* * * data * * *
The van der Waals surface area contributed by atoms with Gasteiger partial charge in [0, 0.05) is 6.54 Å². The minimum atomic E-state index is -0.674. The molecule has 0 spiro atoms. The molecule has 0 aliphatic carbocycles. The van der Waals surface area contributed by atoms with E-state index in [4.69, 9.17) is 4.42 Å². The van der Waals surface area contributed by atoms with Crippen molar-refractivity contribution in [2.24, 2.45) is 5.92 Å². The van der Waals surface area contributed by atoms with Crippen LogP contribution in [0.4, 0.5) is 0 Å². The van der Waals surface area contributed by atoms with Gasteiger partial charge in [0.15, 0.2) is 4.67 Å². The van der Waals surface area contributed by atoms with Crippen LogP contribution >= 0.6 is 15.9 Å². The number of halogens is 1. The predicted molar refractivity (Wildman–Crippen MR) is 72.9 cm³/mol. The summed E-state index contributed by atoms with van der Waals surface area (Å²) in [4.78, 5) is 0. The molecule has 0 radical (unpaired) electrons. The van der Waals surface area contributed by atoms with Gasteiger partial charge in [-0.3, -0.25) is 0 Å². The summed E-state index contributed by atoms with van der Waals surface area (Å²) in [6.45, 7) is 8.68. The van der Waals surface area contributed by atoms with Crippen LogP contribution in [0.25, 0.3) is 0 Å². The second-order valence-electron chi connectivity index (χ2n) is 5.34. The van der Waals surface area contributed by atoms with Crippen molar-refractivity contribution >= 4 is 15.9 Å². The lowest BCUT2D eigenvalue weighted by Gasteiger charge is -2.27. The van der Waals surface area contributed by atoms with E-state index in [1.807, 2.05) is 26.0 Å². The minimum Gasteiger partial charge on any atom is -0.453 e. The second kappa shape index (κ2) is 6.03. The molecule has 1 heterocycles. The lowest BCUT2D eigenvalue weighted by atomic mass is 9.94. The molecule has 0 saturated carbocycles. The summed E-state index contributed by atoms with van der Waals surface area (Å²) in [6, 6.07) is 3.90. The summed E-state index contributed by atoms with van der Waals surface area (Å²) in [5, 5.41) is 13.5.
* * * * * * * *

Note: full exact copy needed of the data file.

The van der Waals surface area contributed by atoms with Gasteiger partial charge in [0, 0.05) is 6.54 Å². The minimum atomic E-state index is -0.674. The molecule has 0 spiro atoms. The molecule has 0 aliphatic carbocycles. The van der Waals surface area contributed by atoms with E-state index in [4.69, 9.17) is 4.42 Å². The van der Waals surface area contributed by atoms with Crippen molar-refractivity contribution in [2.24, 2.45) is 5.92 Å². The van der Waals surface area contributed by atoms with Crippen LogP contribution in [0.4, 0.5) is 0 Å². The van der Waals surface area contributed by atoms with Gasteiger partial charge in [0.15, 0.2) is 4.67 Å². The van der Waals surface area contributed by atoms with Crippen LogP contribution >= 0.6 is 15.9 Å². The number of halogens is 1. The predicted molar refractivity (Wildman–Crippen MR) is 72.9 cm³/mol. The summed E-state index contributed by atoms with van der Waals surface area (Å²) in [4.78, 5) is 0. The molecule has 0 radical (unpaired) electrons. The van der Waals surface area contributed by atoms with Gasteiger partial charge in [-0.3, -0.25) is 0 Å². The summed E-state index contributed by atoms with van der Waals surface area (Å²) in [6.45, 7) is 8.68. The van der Waals surface area contributed by atoms with Crippen LogP contribution in [0.25, 0.3) is 0 Å². The second-order valence-electron chi connectivity index (χ2n) is 5.34. The van der Waals surface area contributed by atoms with Crippen molar-refractivity contribution >= 4 is 15.9 Å². The lowest BCUT2D eigenvalue weighted by Gasteiger charge is -2.27. The van der Waals surface area contributed by atoms with E-state index in [1.807, 2.05) is 26.0 Å². The minimum Gasteiger partial charge on any atom is -0.453 e. The second kappa shape index (κ2) is 6.03. The molecule has 1 heterocycles. The lowest BCUT2D eigenvalue weighted by atomic mass is 9.94. The molecule has 0 saturated carbocycles. The summed E-state index contributed by atoms with van der Waals surface area (Å²) in [6, 6.07) is 3.90. The summed E-state index contributed by atoms with van der Waals surface area (Å²) in [5, 5.41) is 13.5.